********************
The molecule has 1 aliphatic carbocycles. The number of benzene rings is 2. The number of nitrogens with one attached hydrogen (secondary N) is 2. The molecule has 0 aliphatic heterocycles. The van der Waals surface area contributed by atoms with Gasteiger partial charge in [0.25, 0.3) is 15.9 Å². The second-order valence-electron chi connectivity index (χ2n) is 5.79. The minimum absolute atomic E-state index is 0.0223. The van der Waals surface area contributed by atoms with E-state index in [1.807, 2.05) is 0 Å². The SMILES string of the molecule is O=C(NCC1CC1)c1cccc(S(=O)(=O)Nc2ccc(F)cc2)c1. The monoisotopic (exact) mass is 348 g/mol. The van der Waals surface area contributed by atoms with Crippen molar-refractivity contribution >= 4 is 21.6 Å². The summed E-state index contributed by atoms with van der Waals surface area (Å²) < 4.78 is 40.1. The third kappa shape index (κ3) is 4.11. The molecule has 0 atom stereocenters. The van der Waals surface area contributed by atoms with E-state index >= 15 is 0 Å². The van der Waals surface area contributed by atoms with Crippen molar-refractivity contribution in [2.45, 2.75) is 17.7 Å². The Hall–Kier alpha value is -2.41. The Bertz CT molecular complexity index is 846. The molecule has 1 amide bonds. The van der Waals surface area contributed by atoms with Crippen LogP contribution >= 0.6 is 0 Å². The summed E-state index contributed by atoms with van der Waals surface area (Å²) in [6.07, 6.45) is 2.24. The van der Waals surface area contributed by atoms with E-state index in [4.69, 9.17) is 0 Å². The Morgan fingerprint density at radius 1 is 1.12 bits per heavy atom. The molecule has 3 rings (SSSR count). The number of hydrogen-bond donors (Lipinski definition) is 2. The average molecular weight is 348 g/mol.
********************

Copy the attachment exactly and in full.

The molecule has 1 aliphatic carbocycles. The number of benzene rings is 2. The number of nitrogens with one attached hydrogen (secondary N) is 2. The molecule has 0 aliphatic heterocycles. The van der Waals surface area contributed by atoms with Gasteiger partial charge in [0.25, 0.3) is 15.9 Å². The second-order valence-electron chi connectivity index (χ2n) is 5.79. The minimum absolute atomic E-state index is 0.0223. The van der Waals surface area contributed by atoms with E-state index in [1.807, 2.05) is 0 Å². The SMILES string of the molecule is O=C(NCC1CC1)c1cccc(S(=O)(=O)Nc2ccc(F)cc2)c1. The monoisotopic (exact) mass is 348 g/mol. The van der Waals surface area contributed by atoms with Crippen molar-refractivity contribution >= 4 is 21.6 Å². The summed E-state index contributed by atoms with van der Waals surface area (Å²) < 4.78 is 40.1. The third kappa shape index (κ3) is 4.11. The molecule has 0 atom stereocenters. The van der Waals surface area contributed by atoms with E-state index >= 15 is 0 Å². The van der Waals surface area contributed by atoms with Crippen molar-refractivity contribution in [2.45, 2.75) is 17.7 Å². The Hall–Kier alpha value is -2.41. The Bertz CT molecular complexity index is 846. The molecule has 1 amide bonds. The van der Waals surface area contributed by atoms with Crippen LogP contribution >= 0.6 is 0 Å². The summed E-state index contributed by atoms with van der Waals surface area (Å²) in [6.07, 6.45) is 2.24. The van der Waals surface area contributed by atoms with E-state index in [4.69, 9.17) is 0 Å². The Morgan fingerprint density at radius 1 is 1.12 bits per heavy atom. The molecule has 3 rings (SSSR count). The number of hydrogen-bond donors (Lipinski definition) is 2. The average molecular weight is 348 g/mol.